Reflections on Travel Adventures to Kenya

The image above is from a rather extreme adventure to the northern most part of Kenya to find the Turkana people for a little documentary we shot for the Orthodox Christian church.  To borrow from the movie title, "Trains, Planes and Automobiles," we used all modern means to reach our location, plus some good old fashioned hiking several miles.  The shelter above was our base camp.  We had to limit our gear to a few cases.  There was no electrical power, so we had to us the sun, of which there was an abundant amount.  We slept in modern tents inside a fenced compound made of local wood that was gathered for the purpose.  The fence only provided modest amount of security, otherwise, we were exposed to the elements.  In this part of the country, they have been experiencing severe droughts, so everything was baked by the hot sun and turned to dust.  Dust and cameras don't mix well.  At one point, I could not remove the data card from the video camera because a tiny grain of sand had wedged itself into the slot.  One of my clever local guides invented a pair of tweezers out of some scrap metal and he managed to pull the disc out!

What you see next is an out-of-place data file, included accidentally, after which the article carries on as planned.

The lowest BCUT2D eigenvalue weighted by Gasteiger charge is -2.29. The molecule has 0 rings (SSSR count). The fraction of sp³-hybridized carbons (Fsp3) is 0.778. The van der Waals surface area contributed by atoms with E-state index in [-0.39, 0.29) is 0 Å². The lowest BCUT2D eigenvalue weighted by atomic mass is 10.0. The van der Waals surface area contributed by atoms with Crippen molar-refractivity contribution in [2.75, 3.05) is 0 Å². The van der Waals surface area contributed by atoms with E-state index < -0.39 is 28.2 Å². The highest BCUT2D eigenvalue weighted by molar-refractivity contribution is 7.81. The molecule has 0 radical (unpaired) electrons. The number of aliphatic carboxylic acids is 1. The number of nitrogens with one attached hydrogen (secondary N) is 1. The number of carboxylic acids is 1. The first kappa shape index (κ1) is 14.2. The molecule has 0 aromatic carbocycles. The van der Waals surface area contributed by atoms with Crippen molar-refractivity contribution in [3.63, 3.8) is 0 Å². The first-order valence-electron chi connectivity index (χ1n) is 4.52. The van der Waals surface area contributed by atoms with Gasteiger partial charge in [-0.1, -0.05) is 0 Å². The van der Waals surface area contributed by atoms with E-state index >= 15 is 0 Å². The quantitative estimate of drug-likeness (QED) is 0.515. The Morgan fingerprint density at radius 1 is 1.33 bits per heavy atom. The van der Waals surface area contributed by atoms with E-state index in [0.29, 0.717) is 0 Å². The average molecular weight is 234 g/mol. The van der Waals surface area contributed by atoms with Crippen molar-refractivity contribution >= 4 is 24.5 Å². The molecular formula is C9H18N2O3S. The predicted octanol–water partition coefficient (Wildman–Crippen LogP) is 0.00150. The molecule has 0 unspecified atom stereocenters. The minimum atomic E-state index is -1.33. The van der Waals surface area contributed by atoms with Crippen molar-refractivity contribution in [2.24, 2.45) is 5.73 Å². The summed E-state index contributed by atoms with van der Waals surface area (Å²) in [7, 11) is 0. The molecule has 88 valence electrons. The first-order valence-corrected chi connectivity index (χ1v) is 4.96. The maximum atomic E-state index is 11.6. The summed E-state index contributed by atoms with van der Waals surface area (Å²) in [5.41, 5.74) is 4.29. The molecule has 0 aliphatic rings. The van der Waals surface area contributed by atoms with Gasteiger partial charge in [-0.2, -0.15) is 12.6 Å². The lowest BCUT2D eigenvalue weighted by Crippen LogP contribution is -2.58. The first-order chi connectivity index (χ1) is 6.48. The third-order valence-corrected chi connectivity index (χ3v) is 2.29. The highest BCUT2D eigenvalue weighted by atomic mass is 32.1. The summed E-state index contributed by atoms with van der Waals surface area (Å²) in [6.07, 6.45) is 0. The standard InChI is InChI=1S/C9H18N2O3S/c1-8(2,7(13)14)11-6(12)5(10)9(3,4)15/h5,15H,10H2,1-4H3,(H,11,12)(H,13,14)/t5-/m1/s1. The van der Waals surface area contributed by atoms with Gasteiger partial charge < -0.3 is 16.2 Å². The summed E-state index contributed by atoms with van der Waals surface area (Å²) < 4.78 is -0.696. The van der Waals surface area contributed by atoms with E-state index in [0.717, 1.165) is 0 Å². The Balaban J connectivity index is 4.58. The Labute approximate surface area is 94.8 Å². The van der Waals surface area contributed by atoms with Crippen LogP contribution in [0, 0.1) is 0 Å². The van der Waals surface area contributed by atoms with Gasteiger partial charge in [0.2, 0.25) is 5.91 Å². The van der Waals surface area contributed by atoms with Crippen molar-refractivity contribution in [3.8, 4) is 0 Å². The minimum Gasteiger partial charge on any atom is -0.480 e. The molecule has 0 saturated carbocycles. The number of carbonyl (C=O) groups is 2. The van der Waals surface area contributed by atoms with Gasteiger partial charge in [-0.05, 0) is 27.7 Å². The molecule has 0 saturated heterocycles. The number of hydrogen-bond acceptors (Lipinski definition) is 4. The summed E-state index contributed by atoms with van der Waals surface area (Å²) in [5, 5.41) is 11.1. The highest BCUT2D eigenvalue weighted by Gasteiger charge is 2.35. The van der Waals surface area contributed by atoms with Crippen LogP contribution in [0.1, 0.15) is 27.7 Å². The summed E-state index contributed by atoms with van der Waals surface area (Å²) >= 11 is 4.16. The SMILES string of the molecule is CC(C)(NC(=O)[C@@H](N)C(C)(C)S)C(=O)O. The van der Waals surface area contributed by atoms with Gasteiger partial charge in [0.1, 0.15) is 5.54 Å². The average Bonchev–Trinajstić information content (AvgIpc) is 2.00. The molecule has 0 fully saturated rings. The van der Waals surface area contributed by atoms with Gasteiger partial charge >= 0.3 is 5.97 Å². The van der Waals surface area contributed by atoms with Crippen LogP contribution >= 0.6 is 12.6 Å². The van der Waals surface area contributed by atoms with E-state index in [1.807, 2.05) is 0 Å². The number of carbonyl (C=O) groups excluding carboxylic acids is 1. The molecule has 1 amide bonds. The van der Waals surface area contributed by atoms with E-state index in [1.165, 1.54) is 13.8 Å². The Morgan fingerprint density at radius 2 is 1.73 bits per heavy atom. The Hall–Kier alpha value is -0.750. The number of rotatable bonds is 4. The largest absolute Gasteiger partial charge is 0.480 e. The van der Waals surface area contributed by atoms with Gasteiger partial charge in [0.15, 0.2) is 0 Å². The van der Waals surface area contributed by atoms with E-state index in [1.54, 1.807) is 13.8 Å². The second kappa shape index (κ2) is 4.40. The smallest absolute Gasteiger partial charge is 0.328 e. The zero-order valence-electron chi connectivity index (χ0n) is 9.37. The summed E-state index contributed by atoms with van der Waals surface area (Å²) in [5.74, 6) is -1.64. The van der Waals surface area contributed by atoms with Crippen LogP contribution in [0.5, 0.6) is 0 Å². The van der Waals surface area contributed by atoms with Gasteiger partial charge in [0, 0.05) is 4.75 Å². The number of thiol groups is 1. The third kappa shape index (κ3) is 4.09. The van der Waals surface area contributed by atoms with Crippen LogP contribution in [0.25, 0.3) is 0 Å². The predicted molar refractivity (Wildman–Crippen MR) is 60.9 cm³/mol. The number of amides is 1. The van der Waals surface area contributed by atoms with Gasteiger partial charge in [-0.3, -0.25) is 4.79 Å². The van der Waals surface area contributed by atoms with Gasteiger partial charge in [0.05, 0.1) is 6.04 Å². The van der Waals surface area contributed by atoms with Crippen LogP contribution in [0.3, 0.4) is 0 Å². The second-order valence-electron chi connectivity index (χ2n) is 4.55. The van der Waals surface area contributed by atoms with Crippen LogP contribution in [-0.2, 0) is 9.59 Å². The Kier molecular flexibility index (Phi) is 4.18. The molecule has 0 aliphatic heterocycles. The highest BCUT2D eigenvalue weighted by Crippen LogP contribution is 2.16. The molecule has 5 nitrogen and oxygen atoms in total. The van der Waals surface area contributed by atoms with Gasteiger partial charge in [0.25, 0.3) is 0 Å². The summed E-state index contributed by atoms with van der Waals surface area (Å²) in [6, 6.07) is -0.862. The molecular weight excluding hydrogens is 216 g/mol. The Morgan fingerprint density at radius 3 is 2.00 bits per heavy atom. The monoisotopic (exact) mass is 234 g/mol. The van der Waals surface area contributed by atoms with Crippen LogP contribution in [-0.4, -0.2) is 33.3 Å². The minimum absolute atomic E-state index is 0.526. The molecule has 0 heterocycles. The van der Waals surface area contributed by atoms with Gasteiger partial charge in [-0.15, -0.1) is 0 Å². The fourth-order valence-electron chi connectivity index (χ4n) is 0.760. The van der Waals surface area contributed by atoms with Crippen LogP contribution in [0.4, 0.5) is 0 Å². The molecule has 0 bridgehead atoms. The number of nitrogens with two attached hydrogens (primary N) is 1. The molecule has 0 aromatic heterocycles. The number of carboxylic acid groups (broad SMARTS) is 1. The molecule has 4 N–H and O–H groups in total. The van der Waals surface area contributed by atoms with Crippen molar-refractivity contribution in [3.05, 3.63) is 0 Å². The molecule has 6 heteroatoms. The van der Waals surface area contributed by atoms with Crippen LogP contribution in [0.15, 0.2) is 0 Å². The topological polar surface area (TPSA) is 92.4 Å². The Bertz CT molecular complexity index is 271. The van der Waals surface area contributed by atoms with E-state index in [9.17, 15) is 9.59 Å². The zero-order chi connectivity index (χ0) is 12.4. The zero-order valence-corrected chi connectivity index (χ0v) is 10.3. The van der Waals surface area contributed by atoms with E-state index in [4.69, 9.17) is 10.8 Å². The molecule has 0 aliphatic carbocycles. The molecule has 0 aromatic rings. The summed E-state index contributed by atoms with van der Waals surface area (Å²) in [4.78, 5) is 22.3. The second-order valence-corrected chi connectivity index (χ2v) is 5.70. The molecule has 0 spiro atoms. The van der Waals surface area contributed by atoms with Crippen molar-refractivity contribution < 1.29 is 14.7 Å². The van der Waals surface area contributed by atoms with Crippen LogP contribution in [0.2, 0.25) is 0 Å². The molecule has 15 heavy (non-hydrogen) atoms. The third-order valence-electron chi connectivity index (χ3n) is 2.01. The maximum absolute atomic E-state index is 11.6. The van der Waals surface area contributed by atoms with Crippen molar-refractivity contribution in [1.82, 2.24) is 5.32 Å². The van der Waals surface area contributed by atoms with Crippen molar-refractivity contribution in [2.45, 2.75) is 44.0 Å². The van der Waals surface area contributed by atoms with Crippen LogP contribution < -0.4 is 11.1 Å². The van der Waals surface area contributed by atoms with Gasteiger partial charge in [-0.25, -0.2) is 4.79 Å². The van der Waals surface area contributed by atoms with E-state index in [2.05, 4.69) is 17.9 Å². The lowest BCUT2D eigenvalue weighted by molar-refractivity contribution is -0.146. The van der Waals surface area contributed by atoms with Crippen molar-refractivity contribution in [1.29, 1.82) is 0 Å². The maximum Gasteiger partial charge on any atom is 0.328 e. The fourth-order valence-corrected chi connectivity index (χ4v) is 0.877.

While I did have an analog back-up camera, our modest, but durable Panasonic HMC 150 HD digital video camera was the main camera. At one point, we had to cross a swelling foot, carrying all of our equipment on our backs. One slip and we would have lost the camera and the chance to shoot the best scenes of the project.  While it was unnerving, we did made it safely across. Later, I reflected on the potential dangers that we might have faced at that crossing. Critters big and small.  Parasites that could leave you with crippling diseases, but at the time my "whatever it takes" valve kicked in and we got 'er done!

This trip demanded all of my camping, hiking, and production skills.  It was an incredible journey to visit a people that time had seemed to have forgotten! (When the British examined Kenya for exploration, they decided to ignore this northern region because it was so remote! Some things have not changed.